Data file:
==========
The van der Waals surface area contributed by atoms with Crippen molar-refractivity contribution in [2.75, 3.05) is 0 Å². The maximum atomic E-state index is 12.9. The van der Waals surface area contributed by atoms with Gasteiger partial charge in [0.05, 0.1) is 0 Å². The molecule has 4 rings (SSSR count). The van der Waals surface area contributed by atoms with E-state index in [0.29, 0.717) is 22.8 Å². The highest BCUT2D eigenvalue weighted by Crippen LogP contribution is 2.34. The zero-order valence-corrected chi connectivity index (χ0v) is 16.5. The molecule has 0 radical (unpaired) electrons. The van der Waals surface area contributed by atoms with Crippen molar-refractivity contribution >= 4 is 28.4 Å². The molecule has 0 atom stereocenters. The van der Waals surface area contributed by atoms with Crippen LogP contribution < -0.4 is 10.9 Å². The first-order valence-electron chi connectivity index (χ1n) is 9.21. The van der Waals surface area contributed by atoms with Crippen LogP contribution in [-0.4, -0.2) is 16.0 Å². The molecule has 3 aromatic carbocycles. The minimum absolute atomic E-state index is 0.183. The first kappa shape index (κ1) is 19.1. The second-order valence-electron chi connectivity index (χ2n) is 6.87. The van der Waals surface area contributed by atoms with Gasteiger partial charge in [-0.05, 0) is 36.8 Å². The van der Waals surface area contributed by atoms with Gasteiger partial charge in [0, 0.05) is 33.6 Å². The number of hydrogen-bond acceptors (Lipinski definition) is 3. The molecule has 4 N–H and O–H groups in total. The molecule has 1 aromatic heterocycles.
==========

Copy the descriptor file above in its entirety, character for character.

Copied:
The van der Waals surface area contributed by atoms with Crippen molar-refractivity contribution in [2.75, 3.05) is 0 Å². The maximum atomic E-state index is 12.9. The van der Waals surface area contributed by atoms with Gasteiger partial charge in [0.05, 0.1) is 0 Å². The molecule has 4 rings (SSSR count). The van der Waals surface area contributed by atoms with E-state index in [0.29, 0.717) is 22.8 Å². The highest BCUT2D eigenvalue weighted by Crippen LogP contribution is 2.34. The zero-order valence-corrected chi connectivity index (χ0v) is 16.5. The molecule has 0 radical (unpaired) electrons. The van der Waals surface area contributed by atoms with Crippen molar-refractivity contribution >= 4 is 28.4 Å². The molecule has 0 atom stereocenters. The van der Waals surface area contributed by atoms with Crippen LogP contribution < -0.4 is 10.9 Å². The first-order valence-electron chi connectivity index (χ1n) is 9.21. The van der Waals surface area contributed by atoms with Crippen LogP contribution in [-0.4, -0.2) is 16.0 Å². The molecule has 3 aromatic carbocycles. The minimum absolute atomic E-state index is 0.183. The first kappa shape index (κ1) is 19.1. The second-order valence-electron chi connectivity index (χ2n) is 6.87. The van der Waals surface area contributed by atoms with Gasteiger partial charge in [-0.05, 0) is 36.8 Å². The van der Waals surface area contributed by atoms with Gasteiger partial charge in [0, 0.05) is 33.6 Å². The number of hydrogen-bond acceptors (Lipinski definition) is 3. The molecule has 4 N–H and O–H groups in total. The molecule has 1 aromatic heterocycles.